Most of the children in my classroom can reproduce an image of a bird or a turtle by tracing puzzle pieces and some may do so simply by their own hand alone - the image retrieved from memory. But only a few of my older students can manipulate the image of a bird so that it is either sitting on a nest or in flight. These same students are meticulous in the details of their artwork. To me this work, this creative extension of art, is parallel to the leap to abstraction with the sensorial materials. They have mastered skills and are now using them to create without hesitations associated with immaturity (such as illustrating everything like rainbows), lack of focus / concentration and underdeveloped motor skills. They no longer seek others to compliment their work as they know it is excellent. They are so immersed in their art that they decline snack and work with dance or music specialists. They moan when the bell rings as they don't want to leave their work. Maria Montessori writes about the spirituality of work using phraseology similar to Kandinsky’s in his text, "The Spirituality of Art." However, if you don't want to consider a child's behaviour during focused work in terms of spiritual transcendence (Maria Montessori writes of the spirituality of work) , then think of it as transcendence towards maturity, a move away from childhood towards adolescence.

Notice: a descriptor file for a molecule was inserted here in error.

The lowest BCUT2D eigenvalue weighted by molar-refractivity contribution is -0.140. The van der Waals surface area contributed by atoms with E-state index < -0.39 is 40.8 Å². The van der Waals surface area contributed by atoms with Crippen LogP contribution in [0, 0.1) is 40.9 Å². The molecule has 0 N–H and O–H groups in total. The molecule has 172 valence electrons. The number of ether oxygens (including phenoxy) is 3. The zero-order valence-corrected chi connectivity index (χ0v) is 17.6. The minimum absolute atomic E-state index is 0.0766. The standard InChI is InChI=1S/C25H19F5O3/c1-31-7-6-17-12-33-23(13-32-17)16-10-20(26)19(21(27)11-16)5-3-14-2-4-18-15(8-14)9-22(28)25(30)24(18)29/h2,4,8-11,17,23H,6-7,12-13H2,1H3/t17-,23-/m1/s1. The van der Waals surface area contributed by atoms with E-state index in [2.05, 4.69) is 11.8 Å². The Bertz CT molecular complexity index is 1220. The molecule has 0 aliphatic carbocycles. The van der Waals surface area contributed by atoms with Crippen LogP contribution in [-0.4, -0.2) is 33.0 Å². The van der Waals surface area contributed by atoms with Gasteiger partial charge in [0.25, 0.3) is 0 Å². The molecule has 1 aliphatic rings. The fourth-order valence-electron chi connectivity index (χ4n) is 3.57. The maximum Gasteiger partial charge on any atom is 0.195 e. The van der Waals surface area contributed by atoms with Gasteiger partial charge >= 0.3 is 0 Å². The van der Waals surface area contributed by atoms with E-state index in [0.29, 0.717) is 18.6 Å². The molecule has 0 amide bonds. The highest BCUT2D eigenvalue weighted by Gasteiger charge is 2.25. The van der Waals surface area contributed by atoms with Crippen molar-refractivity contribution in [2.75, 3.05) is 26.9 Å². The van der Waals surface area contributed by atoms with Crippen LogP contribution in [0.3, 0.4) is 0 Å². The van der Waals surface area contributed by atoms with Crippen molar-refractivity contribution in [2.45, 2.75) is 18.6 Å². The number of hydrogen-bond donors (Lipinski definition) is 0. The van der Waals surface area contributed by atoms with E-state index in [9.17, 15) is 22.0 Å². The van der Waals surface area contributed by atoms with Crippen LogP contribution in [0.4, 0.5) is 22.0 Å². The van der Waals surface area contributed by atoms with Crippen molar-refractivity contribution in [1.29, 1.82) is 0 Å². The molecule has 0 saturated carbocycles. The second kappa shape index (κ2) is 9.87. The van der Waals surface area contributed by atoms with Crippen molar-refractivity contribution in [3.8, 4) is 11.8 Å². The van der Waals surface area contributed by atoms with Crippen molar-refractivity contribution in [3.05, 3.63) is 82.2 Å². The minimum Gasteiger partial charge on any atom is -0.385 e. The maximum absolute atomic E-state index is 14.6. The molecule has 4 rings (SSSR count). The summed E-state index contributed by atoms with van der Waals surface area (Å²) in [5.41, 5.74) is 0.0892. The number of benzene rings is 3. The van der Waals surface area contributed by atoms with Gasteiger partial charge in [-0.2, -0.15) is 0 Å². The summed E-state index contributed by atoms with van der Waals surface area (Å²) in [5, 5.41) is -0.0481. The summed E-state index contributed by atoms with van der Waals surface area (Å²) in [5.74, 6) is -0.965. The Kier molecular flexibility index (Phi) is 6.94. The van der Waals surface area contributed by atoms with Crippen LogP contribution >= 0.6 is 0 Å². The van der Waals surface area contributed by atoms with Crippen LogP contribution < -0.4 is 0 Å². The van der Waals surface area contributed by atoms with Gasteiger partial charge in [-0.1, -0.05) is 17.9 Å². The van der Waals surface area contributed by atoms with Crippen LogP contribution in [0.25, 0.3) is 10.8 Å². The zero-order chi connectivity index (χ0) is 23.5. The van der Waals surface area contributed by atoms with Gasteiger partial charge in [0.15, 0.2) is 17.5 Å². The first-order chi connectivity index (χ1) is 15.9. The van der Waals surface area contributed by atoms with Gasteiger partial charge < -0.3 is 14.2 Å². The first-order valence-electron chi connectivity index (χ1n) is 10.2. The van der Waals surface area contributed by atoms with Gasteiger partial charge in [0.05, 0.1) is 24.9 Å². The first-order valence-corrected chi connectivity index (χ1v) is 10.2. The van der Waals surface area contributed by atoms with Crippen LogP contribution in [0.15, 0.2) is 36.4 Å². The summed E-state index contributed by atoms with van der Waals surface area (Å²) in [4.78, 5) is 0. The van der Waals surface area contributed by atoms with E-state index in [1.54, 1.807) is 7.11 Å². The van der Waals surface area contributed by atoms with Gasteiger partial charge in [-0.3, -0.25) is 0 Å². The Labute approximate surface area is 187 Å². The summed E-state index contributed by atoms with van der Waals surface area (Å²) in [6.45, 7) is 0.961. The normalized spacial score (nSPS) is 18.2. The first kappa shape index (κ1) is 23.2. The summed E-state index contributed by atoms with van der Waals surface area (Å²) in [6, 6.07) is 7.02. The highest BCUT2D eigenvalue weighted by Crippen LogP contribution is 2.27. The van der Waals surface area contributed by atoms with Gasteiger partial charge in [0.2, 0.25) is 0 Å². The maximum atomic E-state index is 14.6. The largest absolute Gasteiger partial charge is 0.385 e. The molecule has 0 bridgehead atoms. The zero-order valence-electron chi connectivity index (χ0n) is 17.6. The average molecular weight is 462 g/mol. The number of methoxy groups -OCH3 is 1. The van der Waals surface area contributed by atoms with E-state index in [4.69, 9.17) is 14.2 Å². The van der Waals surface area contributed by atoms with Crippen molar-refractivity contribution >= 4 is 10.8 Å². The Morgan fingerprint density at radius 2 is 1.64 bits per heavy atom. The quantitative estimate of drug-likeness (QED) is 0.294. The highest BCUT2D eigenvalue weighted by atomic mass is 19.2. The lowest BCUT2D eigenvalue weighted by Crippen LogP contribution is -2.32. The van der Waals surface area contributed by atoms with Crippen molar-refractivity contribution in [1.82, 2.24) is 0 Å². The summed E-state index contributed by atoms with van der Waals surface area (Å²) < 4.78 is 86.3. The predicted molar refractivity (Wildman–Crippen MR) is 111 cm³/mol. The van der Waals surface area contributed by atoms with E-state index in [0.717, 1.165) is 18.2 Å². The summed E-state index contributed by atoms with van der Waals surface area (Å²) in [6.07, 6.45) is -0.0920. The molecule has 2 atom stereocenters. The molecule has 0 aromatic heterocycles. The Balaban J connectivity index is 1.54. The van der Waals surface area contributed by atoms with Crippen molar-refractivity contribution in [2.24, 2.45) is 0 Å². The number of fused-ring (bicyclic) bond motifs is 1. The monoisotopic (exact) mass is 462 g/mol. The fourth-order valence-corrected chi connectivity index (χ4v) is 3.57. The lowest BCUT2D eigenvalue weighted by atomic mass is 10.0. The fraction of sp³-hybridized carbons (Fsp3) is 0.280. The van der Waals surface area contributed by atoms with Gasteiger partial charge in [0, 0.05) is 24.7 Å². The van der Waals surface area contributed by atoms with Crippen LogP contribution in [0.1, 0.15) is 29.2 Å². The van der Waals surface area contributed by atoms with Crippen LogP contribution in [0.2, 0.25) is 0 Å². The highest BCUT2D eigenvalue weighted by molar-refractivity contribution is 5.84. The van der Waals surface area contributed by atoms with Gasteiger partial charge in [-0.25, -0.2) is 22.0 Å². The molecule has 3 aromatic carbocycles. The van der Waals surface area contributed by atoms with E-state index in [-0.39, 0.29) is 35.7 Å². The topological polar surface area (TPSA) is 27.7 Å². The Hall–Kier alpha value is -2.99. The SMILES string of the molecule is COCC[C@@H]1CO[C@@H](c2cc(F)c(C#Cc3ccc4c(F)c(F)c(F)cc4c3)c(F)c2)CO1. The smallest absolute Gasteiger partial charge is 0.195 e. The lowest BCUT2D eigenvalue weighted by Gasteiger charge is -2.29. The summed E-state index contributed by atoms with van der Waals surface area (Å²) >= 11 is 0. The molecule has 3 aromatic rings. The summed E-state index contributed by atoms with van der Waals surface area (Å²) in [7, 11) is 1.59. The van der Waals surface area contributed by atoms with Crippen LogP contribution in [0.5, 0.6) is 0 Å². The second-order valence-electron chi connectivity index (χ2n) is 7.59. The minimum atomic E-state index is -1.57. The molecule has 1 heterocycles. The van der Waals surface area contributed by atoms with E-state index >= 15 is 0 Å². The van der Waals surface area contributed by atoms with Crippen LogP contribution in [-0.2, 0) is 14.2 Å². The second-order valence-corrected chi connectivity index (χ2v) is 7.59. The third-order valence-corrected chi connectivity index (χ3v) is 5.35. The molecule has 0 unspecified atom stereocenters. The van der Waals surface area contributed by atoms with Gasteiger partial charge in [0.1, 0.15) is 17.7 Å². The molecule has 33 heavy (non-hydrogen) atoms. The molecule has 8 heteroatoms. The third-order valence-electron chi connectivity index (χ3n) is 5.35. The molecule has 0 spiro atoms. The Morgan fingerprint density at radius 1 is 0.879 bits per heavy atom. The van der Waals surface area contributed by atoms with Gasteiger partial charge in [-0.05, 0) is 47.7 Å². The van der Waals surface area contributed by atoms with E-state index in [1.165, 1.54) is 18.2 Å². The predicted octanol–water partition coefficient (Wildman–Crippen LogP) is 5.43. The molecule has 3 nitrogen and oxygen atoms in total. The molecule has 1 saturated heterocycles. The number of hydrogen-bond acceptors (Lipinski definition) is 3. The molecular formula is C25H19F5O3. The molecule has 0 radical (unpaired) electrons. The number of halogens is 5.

I have put together the following series of images (I will add images of punch work and sewing to this incomplete survey soon) to visualize the work that the child does prior to using a set of watercolors to paint.
A lesson on shading using the metal insets.
Work with color tablets, including the starburst which displays shading of colors from darkest to lightest.
Tracing the outline of the botanical shapes held in the botany cabinet (my training called for an orange stick to do this work, but my students prefer their finger). This same work is done with the geometry cabinet.
Above, an older child uses a pencil and tracing paper to trace the outline of each state (the black and white guide is underneath her paper) as a preliminary step towards painting the map.